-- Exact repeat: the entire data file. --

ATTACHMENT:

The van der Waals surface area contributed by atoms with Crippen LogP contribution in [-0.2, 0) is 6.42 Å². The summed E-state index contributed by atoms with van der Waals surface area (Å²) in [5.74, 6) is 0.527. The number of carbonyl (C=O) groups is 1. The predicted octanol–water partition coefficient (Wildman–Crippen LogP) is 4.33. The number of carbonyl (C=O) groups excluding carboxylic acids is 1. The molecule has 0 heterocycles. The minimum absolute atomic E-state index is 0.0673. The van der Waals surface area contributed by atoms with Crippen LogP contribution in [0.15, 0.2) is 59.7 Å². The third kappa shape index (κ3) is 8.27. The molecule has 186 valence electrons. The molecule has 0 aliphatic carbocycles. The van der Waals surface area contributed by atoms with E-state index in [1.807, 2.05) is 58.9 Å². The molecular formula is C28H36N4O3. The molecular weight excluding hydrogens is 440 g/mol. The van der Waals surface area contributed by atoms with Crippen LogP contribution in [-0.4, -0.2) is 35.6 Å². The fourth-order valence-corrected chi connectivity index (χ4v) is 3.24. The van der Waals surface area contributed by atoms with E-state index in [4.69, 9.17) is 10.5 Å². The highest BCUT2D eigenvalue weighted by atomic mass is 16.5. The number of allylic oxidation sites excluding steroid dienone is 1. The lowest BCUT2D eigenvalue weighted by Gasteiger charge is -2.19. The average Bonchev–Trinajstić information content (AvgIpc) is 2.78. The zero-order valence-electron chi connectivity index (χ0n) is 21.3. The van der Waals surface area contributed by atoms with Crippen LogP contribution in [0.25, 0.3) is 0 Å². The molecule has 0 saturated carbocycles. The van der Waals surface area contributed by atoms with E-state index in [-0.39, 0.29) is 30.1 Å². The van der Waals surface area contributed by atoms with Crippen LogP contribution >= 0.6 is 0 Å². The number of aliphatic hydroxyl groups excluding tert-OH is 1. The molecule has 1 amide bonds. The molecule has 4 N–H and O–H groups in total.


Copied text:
The van der Waals surface area contributed by atoms with Crippen LogP contribution in [-0.2, 0) is 6.42 Å². The summed E-state index contributed by atoms with van der Waals surface area (Å²) in [5.74, 6) is 0.527. The number of carbonyl (C=O) groups is 1. The predicted octanol–water partition coefficient (Wildman–Crippen LogP) is 4.33. The number of carbonyl (C=O) groups excluding carboxylic acids is 1. The molecule has 0 heterocycles. The minimum absolute atomic E-state index is 0.0673. The van der Waals surface area contributed by atoms with Crippen LogP contribution in [0.15, 0.2) is 59.7 Å². The third kappa shape index (κ3) is 8.27. The molecule has 186 valence electrons. The molecule has 0 aliphatic carbocycles. The van der Waals surface area contributed by atoms with E-state index in [1.807, 2.05) is 58.9 Å². The molecular formula is C28H36N4O3. The molecular weight excluding hydrogens is 440 g/mol. The van der Waals surface area contributed by atoms with Crippen LogP contribution in [-0.4, -0.2) is 35.6 Å². The fourth-order valence-corrected chi connectivity index (χ4v) is 3.24. The van der Waals surface area contributed by atoms with E-state index in [4.69, 9.17) is 10.5 Å². The highest BCUT2D eigenvalue weighted by atomic mass is 16.5. The number of allylic oxidation sites excluding steroid dienone is 1. The lowest BCUT2D eigenvalue weighted by Gasteiger charge is -2.19. The average Bonchev–Trinajstić information content (AvgIpc) is 2.78. The zero-order valence-electron chi connectivity index (χ0n) is 21.3. The van der Waals surface area contributed by atoms with Crippen LogP contribution in [0.25, 0.3) is 0 Å². The molecule has 0 saturated carbocycles. The van der Waals surface area contributed by atoms with E-state index in [-0.39, 0.29) is 30.1 Å². The van der Waals surface area contributed by atoms with Crippen LogP contribution >= 0.6 is 0 Å². The number of aliphatic hydroxyl groups excluding tert-OH is 1. The molecule has 1 amide bonds. The molecule has 4 N–H and O–H groups in total.